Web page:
Ames Laboratory; Physics and Astronomy; Mathematics
Ames Laboratory, Mathematics, Physics and Astronomy
Physical Review E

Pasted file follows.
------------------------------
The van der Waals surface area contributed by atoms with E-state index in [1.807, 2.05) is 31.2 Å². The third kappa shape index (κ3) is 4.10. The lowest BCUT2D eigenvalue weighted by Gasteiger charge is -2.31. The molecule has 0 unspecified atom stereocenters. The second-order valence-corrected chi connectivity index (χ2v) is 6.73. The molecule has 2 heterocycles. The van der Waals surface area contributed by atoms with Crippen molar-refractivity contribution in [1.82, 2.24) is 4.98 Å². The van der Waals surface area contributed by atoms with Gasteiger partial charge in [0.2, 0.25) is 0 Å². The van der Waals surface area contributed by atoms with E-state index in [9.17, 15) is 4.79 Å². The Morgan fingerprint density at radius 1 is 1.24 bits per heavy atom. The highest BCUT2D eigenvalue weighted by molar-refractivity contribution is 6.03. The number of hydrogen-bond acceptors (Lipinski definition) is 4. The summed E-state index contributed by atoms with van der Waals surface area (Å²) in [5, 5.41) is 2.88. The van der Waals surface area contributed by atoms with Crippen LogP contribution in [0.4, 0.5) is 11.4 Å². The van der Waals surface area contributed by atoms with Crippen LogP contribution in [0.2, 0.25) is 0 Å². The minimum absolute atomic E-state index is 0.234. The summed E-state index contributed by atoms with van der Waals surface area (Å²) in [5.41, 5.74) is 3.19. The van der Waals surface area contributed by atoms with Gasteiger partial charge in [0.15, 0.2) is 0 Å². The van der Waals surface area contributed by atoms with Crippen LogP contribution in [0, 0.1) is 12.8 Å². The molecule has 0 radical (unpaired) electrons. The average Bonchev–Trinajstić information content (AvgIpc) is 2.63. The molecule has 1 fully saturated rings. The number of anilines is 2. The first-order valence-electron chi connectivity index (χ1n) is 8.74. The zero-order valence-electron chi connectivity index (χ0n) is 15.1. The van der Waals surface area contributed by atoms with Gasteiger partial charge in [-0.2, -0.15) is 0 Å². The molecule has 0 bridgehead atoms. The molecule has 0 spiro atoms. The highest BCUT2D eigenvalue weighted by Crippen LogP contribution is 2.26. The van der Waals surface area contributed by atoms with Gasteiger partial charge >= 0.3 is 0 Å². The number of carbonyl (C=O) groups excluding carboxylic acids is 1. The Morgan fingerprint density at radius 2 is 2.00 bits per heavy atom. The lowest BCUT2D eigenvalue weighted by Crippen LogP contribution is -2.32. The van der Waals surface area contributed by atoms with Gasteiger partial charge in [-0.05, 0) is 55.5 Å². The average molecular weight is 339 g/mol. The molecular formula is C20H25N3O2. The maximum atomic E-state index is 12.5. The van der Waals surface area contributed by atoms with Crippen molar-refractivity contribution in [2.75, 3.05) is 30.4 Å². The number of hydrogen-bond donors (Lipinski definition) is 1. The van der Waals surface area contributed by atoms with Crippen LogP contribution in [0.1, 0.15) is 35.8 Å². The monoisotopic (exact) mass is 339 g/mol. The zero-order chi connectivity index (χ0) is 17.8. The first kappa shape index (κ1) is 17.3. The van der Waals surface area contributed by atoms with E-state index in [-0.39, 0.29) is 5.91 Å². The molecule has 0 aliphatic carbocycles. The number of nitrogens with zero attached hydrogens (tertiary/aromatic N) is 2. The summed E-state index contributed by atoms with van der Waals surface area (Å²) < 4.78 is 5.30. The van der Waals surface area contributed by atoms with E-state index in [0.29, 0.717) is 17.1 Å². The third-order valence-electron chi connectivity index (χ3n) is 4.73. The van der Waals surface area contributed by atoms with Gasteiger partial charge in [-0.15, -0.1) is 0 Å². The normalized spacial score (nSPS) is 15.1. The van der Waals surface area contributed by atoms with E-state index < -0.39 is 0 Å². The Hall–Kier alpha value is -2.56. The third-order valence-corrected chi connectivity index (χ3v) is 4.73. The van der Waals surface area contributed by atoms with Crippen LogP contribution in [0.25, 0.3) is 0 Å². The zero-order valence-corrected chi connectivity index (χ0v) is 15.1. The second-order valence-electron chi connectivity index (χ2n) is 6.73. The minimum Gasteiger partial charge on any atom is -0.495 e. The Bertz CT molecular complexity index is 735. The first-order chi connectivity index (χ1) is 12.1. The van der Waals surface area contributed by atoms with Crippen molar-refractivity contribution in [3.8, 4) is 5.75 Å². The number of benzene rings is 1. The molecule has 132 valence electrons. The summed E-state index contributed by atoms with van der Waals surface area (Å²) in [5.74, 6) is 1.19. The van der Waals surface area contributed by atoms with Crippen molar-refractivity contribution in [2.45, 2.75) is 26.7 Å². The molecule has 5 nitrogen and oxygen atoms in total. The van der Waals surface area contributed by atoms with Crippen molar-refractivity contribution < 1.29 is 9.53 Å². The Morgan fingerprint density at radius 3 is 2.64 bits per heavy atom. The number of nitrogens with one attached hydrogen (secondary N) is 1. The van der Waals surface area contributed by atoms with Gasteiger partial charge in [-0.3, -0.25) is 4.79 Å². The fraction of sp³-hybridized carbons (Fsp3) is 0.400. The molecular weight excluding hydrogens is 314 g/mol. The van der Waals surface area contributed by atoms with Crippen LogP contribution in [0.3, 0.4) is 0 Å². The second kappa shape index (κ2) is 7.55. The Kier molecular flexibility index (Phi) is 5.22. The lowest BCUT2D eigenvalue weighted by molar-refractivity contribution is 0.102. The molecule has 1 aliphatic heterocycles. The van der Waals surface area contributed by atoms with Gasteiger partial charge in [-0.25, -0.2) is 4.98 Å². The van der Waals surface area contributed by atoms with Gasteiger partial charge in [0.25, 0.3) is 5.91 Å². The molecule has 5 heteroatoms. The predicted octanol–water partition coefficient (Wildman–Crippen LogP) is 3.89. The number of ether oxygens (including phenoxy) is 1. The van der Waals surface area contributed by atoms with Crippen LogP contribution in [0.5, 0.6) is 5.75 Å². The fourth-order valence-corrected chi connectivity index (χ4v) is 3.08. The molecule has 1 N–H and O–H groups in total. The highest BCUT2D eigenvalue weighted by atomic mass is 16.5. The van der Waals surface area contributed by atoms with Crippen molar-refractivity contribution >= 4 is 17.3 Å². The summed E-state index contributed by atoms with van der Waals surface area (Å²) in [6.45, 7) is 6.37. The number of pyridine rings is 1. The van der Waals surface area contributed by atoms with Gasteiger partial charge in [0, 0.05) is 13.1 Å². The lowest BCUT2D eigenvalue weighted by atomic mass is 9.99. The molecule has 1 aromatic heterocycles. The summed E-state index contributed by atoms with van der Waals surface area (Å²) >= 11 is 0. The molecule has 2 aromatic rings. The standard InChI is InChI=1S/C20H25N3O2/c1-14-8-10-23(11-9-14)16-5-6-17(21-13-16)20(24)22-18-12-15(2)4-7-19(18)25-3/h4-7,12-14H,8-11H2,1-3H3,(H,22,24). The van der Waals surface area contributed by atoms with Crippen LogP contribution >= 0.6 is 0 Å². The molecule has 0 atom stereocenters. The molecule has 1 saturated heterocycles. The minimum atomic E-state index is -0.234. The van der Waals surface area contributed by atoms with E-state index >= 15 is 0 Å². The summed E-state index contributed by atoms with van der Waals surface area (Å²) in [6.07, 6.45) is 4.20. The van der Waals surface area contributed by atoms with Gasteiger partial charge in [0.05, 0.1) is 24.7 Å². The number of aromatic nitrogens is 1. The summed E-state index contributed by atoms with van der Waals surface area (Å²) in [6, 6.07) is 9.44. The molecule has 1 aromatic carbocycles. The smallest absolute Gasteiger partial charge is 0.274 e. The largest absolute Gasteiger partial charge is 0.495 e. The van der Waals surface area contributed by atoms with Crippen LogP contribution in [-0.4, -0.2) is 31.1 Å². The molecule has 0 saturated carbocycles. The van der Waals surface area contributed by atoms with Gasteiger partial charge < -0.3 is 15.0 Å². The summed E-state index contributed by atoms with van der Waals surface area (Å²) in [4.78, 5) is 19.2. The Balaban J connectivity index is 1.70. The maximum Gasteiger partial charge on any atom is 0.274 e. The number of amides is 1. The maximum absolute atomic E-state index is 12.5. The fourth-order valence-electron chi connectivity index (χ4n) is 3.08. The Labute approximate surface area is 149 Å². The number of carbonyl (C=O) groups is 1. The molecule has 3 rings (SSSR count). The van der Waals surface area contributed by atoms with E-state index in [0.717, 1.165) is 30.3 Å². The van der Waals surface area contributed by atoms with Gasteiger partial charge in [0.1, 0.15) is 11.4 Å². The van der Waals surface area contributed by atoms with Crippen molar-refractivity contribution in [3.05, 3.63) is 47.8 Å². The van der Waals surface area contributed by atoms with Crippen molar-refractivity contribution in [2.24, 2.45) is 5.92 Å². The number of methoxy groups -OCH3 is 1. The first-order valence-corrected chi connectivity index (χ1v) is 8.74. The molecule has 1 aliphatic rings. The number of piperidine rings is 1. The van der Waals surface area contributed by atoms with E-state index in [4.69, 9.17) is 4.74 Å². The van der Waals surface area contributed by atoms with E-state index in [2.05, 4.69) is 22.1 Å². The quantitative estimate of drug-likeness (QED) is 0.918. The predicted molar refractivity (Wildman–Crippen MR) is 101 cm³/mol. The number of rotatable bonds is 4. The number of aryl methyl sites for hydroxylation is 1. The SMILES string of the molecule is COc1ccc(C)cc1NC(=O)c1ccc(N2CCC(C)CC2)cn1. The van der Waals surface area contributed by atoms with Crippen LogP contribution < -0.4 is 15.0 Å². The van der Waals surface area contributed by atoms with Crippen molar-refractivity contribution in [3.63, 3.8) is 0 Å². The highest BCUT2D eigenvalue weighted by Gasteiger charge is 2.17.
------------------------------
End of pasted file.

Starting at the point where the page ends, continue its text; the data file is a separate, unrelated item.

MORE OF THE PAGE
Bistable nonequilibrium systems are realized in catalytic reaction-diffusion processes, biological transport and regulation, spatial epidemics, etc. Behavior in spatially continuous formulations, described at the mean-field level by reaction-diffusion type equations (RDEs), often mimics that of classic equilibrium van der Waals type systems. When accounting for noise, similarities include a discontinuous phase transition at some value, peq, of a control parameter, p, with metastability and hysteresis around peq. For each p, there is a unique critical droplet of the more stable phase embedded in the less stable or metastable phase which is stationary (neither shrinking nor growing), and with size diverging as p→peq. Spatially discrete analogs of these mean-field formulations, described by lattice differential equations (LDEs), are more appropriate for some applications, but have received less attention. It is recognized that LDEs can exhibit richer behavior than RDEs, specifically propagation failure for planar interphases separating distinct phases. We show that this feature, together with an orientation dependence of planar interface propagation also deriving from spatial discreteness, results in the occurrence of entire families of stationary droplets. The extent of these families increases approaching the transition and can be infinite if propagation failure is realized. In addition, there can exist a regime of generic two-phase coexistence where arbitrarily large droplets of either phase always shrink. Such rich behavior is qualitatively distinct from that for classic nucleation in equilibrium and spatially continuous nonequilibrium systems.
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